“I was thinking, that will of Arthur’s you know. She may be a bit hard hit. You’re sure she didn’t say anything to you about it?”
“No, I’m quite certain she did not.”
“Um!” said George, turning over in his mind the disagreeable possibility that he was going to be asked for help. He decided that it would probably be best not to stay for dinner, after all.
It was certainly a full-blown family assembly. George, with his new-born fear strong within him, took as little part in it as possible, leaving it to Lucy to say the proper things to the various people who seemed to crowd the little room. These included a number of dim cousins, who had not been able to get to the funeral. Exactly what they were doing there it was difficult to say. They seemed a little uncertain on the point themselves. Martin Johnson, Anne’s fiancé, hung rather miserably about the outskirts of the family group. In the absence of Anne, his position was an awkward one. The engagement had never been made public, and officially even the dimmest of the cousins had a better right to be there than he. Mrs. Dickinson’s parson brother, Edward, on the other hand, seemed to be quite in his element. His guiding principle in life was one which he himself had happily described as “Looking on the Right Side of Things,” and his round red face shone with unction—if that is the proper word for clerical perspiration—as he exploited the situation to the full. His one regret appeared to be the unavoidable absence of his wife, laid low by a recurrence of her chronic asthma. It was a regret shared by none who knew her. Aunt Elizabeth, to her numerous nephews and nieces, was The Holy Terror—a title which was on the whole well deserved.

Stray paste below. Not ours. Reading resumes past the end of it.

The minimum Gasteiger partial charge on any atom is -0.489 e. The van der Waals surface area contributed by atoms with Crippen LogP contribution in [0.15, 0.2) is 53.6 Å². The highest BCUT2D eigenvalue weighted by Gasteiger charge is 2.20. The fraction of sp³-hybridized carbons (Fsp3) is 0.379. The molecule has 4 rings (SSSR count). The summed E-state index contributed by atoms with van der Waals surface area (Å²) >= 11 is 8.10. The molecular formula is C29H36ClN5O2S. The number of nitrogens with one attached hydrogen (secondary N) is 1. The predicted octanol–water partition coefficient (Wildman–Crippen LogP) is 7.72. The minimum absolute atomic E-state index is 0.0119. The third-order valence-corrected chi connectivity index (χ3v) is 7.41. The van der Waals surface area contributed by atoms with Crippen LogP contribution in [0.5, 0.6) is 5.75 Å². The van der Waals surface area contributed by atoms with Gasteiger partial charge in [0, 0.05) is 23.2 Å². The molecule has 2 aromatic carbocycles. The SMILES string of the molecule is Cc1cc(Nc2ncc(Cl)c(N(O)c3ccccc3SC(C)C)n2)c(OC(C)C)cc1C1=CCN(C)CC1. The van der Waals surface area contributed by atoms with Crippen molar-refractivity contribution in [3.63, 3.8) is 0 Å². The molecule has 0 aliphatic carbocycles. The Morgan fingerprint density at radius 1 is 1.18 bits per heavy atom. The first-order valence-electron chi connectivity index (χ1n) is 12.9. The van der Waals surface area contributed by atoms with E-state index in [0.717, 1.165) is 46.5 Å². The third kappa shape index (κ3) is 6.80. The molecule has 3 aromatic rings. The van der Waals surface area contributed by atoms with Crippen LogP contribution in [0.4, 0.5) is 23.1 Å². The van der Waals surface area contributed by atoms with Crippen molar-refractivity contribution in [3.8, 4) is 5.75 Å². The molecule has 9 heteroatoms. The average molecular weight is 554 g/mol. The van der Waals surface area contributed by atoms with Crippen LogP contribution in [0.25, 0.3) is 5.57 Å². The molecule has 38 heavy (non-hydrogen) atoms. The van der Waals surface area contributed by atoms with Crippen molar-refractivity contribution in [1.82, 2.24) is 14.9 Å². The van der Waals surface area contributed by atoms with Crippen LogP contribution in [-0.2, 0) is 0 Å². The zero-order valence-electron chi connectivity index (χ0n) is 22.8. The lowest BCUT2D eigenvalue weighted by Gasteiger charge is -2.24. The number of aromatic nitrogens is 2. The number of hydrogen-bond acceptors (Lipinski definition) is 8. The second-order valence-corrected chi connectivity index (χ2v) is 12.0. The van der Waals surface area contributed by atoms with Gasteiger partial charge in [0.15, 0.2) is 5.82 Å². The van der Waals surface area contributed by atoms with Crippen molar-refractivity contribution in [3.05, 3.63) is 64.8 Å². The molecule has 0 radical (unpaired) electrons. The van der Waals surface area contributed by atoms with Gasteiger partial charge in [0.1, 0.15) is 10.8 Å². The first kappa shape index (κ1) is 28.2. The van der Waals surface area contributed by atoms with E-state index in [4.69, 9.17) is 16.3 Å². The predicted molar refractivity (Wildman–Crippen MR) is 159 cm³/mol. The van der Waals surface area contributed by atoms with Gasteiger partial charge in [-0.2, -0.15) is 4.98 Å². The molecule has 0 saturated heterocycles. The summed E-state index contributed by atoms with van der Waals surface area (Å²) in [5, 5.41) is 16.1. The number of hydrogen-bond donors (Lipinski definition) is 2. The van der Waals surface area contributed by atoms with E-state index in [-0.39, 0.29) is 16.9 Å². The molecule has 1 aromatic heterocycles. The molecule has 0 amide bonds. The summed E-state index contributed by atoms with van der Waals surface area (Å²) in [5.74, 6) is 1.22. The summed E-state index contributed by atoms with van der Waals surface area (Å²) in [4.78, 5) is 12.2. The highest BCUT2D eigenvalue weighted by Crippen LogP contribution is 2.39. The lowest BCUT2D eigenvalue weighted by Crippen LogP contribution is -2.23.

Mrs. Dickinson, meanwhile, sat, the melancholy queen bee in the centre of the family hive, looking at least every inch a widow. George eyed her with interest. Lucy, he supposed, would look like that some day. After all, she was younger than he was, and a better life. What would she feel like? He averted him mind from the thought and concentrated upon Eleanor. What, in her heart of hearts, did she really think of it all? It could have been no joke being married to Leonard. He felt pretty sure that Lucy would—no, damn it! we are thinking about Eleanor!—he felt morally certain that Eleanor’s widowhood was a relief to her, even if she didn’t know it yet. At the moment, she was everything that one could expect—calm, subdued, and appealingly helpless.
Presently sherry began lugubriously to circulate, accompanied by small, dusty-tasting sandwiches. Little by little conversation began to be more animated. There were even faint approximations to laughter in one corner of the room, where some of the less responsible of the cousins had forgathered. But, on the whole, the decencies were preserved, and talk remained at a low pitch, so that the sound of a taxi being driven up to the door was distinctly heard by every one in the room.
“Now, I wonder who—” said Edward, who happened to be nearest the window, peering out anxiously. “I only hope it’s not—Bless my soul, but it’s the children!”